The Shale Revolution Has Made Nuclear Power Uneconomic

  • Date: 02/08/17
  • Bloomberg

The price of natural gas has slumped as a result of the shale boom. Gas has gone from being regarded as a volatile market to being accepted as a low-cost source of fuel supply for generators, helping to depress wholesale electricity prices in general.

Westinghouse Electric Co. was first contracted to build the reactors by Scana Corp.’s SCE&G and state-owned power company Santee Cooper back in 2008, and the first concrete was poured at the site 4 years ago. This year, mired in cost overruns associated with this project and another for Southern Co. in Georgia, Westinghouse declared bankruptcy. The plant was originally supposed to cost about $11 billion, or just over $4,900 per kilowatt of capacity. In a report published in March, as Westinghouse was wobbling, Morgan Stanley estimated the cost had more than doubled to more than $10,000 per kW. By way of comparison, a modern plant running on natural gas costs about $1,100 per kW.

When the reactors were first ordered, demand for electricity in the South Atlantic region — which includes South Carolina — was projected by the Department of Energy to rise by almost 40 percent by 2030. Those numbers have since collapsed utterly:

Lost Power

Compared to projections made in 2008, all the expected growth in electricity consumption in the South Atlantic region has been wiped out

Source: Energy Information Administration

Meanwhile, the price of natural gas has slumped as a result of the shale boom, which wasn’t widely understood back in 2008. Gas has since gone from being regarded as a volatile market to being accepted as a low-cost source of fuel supply for generators, helping to depress wholesale electricity prices in general:

A Different Era

The reactors were ordered back when natural gas prices were viewed as high and volatile

Source: Bloomberg

Throw in the fact that the cost of renewable energy sources has also fallen dramatically — and has tended to depress electricity prices where it is deployed at scale — and it is hard to justify committing vast sums to large-scale projects that won’t generate any revenue for years (assuming they get completed).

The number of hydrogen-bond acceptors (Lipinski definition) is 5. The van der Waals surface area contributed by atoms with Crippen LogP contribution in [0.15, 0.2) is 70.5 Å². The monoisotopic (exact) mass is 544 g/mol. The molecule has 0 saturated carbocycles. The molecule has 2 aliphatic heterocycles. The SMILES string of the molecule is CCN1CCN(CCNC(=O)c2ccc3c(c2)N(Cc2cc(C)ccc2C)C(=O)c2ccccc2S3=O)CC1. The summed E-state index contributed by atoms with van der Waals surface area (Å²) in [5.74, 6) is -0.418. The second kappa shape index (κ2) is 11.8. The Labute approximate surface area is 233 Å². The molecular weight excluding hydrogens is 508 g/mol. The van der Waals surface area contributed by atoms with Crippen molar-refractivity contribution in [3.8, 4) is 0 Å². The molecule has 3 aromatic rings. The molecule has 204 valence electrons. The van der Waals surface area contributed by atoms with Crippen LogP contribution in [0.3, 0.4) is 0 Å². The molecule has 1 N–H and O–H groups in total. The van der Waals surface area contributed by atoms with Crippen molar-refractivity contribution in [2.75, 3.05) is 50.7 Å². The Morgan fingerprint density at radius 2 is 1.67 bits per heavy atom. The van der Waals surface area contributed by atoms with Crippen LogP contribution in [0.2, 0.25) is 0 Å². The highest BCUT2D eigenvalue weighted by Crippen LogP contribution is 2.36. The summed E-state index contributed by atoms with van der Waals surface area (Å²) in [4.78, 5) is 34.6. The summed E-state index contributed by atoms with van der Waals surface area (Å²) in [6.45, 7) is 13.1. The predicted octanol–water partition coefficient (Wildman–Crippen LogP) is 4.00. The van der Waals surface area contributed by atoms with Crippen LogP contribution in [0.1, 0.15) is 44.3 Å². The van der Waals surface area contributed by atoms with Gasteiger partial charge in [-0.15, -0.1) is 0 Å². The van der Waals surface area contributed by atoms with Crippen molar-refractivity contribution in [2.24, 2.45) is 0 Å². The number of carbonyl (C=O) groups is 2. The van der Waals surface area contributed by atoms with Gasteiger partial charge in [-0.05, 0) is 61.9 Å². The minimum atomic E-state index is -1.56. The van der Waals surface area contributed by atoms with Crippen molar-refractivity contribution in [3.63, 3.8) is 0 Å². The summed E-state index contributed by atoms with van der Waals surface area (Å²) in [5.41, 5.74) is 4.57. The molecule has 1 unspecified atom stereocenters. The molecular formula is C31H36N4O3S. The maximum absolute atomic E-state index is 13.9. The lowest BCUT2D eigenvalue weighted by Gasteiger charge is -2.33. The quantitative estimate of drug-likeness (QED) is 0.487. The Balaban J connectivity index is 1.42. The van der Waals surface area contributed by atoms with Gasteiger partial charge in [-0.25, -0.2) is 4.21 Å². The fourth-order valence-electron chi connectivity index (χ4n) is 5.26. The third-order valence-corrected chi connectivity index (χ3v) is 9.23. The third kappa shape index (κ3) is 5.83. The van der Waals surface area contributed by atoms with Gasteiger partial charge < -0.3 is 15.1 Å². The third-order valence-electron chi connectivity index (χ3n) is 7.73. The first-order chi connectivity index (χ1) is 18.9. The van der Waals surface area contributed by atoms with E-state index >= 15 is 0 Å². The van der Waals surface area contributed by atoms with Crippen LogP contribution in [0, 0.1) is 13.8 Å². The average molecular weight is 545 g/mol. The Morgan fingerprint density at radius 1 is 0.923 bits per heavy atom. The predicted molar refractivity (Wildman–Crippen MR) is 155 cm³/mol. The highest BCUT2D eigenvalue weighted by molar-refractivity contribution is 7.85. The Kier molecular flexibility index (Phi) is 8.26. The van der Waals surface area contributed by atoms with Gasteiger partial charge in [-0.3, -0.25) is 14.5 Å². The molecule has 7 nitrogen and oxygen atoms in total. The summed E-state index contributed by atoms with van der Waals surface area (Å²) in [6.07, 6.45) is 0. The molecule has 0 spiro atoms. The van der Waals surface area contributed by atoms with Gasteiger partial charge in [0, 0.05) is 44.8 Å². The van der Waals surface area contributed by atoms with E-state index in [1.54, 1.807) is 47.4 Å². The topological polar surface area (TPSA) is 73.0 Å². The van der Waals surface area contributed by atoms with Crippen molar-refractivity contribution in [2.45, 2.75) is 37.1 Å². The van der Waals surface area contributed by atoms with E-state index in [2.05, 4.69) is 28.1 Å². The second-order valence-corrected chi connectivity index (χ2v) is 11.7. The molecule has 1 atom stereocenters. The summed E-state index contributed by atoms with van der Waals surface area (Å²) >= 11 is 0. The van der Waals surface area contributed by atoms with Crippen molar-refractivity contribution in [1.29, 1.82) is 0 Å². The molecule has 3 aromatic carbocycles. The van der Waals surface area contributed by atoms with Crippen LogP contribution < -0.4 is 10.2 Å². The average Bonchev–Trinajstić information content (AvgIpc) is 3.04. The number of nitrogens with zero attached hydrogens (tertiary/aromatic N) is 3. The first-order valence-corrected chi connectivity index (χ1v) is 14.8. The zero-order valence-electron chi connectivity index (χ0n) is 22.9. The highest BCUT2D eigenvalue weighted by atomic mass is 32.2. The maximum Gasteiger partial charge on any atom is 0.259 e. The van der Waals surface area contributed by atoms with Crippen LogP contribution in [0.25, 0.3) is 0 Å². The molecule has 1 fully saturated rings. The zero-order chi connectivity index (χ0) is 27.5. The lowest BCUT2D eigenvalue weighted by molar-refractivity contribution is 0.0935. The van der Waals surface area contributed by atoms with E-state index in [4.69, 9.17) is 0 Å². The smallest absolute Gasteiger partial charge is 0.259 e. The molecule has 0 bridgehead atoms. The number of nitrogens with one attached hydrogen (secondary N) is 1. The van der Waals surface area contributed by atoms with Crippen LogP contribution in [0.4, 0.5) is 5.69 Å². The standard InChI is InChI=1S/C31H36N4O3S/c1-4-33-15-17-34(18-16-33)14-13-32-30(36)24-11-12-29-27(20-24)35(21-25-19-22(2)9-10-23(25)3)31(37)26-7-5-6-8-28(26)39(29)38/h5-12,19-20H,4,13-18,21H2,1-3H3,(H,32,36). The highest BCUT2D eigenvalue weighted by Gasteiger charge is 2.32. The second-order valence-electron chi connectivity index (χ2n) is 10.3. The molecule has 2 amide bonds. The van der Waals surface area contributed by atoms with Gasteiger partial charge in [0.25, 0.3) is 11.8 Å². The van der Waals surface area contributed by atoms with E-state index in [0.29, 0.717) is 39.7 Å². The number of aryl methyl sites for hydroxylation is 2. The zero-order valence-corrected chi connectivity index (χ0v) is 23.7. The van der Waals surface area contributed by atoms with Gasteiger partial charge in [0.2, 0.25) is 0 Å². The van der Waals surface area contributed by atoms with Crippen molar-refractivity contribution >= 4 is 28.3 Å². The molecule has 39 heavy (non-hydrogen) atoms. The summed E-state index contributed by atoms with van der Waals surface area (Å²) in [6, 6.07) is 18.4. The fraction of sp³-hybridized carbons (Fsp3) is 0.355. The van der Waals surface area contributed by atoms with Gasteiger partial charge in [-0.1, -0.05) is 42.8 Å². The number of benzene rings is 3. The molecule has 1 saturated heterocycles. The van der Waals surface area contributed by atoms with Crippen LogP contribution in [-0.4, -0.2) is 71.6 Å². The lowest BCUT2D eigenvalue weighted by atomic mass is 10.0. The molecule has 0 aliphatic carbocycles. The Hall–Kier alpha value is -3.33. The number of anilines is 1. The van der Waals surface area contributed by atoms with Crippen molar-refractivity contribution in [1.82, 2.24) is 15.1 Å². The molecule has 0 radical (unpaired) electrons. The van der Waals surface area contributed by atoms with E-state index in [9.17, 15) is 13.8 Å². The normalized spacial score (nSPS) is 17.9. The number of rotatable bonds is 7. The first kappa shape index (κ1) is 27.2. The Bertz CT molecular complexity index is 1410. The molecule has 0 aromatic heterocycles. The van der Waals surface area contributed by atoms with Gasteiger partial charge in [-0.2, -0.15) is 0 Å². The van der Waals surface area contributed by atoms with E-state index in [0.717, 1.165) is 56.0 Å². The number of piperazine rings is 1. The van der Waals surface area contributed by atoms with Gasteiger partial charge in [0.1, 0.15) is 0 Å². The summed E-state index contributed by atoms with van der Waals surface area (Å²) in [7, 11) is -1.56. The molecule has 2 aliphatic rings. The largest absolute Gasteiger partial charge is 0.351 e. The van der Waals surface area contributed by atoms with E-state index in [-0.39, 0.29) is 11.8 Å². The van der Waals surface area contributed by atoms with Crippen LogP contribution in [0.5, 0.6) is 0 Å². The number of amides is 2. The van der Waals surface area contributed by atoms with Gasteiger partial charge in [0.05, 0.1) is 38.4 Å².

What compounds this for nuclear power is that the specific needs, regulatory and otherwise, of each project make it hard to achieve scale economies. If each plant requires a different approach, how do you gain efficiency, especially after several decades of inactivity have eroded America’s capabilities in the field? Repeatable technologies, with falling costs, tend to do best.

This isn’t necessarily the case in other countries such as China, where it may be possible to deploy the same type of plant in multiple locations with the backing of national planning.

But the U.S. is different. This study of construction costs for nuclear plants published in early 2016 found that unit costs for plants under construction at the time of the Three Mile Island accident surged compared to those completed before 1979, most likely because of increased safety requirements and delays. The fact that Westinghouse couldn’t keep a lid on costs and delays despite being contracted to build four of the same reactor type in the U.S. merely confirms this challenge.

Given the inherent uncertainties around U.S. electricity demand and the balance between liberalized and regulated power markets, it is nigh on impossible to justify plowing billions into a big, complex nuclear-power plant supposed to run for 50 or 60 years.

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